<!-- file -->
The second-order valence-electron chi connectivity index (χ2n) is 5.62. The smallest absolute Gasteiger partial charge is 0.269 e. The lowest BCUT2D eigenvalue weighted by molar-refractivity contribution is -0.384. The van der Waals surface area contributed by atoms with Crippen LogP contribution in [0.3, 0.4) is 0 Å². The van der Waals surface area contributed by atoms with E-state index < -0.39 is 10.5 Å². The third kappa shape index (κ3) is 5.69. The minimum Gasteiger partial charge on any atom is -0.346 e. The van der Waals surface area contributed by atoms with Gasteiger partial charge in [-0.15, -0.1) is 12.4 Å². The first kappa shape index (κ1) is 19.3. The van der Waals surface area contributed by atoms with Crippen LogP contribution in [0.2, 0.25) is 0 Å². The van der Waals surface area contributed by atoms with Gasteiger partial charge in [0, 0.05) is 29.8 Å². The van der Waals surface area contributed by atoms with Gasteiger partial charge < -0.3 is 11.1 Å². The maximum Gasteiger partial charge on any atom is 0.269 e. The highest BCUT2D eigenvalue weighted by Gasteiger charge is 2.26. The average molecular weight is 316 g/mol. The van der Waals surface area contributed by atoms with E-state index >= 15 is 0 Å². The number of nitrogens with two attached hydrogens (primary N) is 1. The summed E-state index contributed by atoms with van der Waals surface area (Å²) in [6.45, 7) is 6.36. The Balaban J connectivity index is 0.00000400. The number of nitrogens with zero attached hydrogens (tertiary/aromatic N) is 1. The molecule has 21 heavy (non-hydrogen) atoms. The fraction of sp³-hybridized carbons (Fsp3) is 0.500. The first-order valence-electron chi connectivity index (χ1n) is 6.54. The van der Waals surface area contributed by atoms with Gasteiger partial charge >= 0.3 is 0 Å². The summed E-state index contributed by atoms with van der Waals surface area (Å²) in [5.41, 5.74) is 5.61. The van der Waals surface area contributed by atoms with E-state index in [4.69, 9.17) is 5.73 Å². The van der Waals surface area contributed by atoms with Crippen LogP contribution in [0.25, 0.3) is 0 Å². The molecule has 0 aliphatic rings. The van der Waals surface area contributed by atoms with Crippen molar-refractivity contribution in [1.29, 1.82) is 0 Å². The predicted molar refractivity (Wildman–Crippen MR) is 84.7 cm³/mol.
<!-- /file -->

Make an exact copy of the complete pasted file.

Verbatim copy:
The second-order valence-electron chi connectivity index (χ2n) is 5.62. The smallest absolute Gasteiger partial charge is 0.269 e. The lowest BCUT2D eigenvalue weighted by molar-refractivity contribution is -0.384. The van der Waals surface area contributed by atoms with Crippen LogP contribution in [0.3, 0.4) is 0 Å². The van der Waals surface area contributed by atoms with E-state index < -0.39 is 10.5 Å². The third kappa shape index (κ3) is 5.69. The minimum Gasteiger partial charge on any atom is -0.346 e. The van der Waals surface area contributed by atoms with Gasteiger partial charge in [-0.15, -0.1) is 12.4 Å². The first kappa shape index (κ1) is 19.3. The van der Waals surface area contributed by atoms with Crippen LogP contribution in [0.2, 0.25) is 0 Å². The van der Waals surface area contributed by atoms with Gasteiger partial charge in [0, 0.05) is 29.8 Å². The van der Waals surface area contributed by atoms with Gasteiger partial charge < -0.3 is 11.1 Å². The maximum Gasteiger partial charge on any atom is 0.269 e. The highest BCUT2D eigenvalue weighted by Gasteiger charge is 2.26. The average molecular weight is 316 g/mol. The van der Waals surface area contributed by atoms with E-state index >= 15 is 0 Å². The number of nitrogens with two attached hydrogens (primary N) is 1. The summed E-state index contributed by atoms with van der Waals surface area (Å²) in [6.45, 7) is 6.36. The Balaban J connectivity index is 0.00000400. The number of nitrogens with zero attached hydrogens (tertiary/aromatic N) is 1. The molecule has 21 heavy (non-hydrogen) atoms. The fraction of sp³-hybridized carbons (Fsp3) is 0.500. The first-order valence-electron chi connectivity index (χ1n) is 6.54. The van der Waals surface area contributed by atoms with Gasteiger partial charge >= 0.3 is 0 Å². The summed E-state index contributed by atoms with van der Waals surface area (Å²) in [5.41, 5.74) is 5.61. The van der Waals surface area contributed by atoms with E-state index in [4.69, 9.17) is 5.73 Å². The van der Waals surface area contributed by atoms with Crippen LogP contribution in [0.25, 0.3) is 0 Å². The molecule has 0 aliphatic rings. The van der Waals surface area contributed by atoms with Crippen molar-refractivity contribution in [1.29, 1.82) is 0 Å². The predicted molar refractivity (Wildman–Crippen MR) is 84.7 cm³/mol.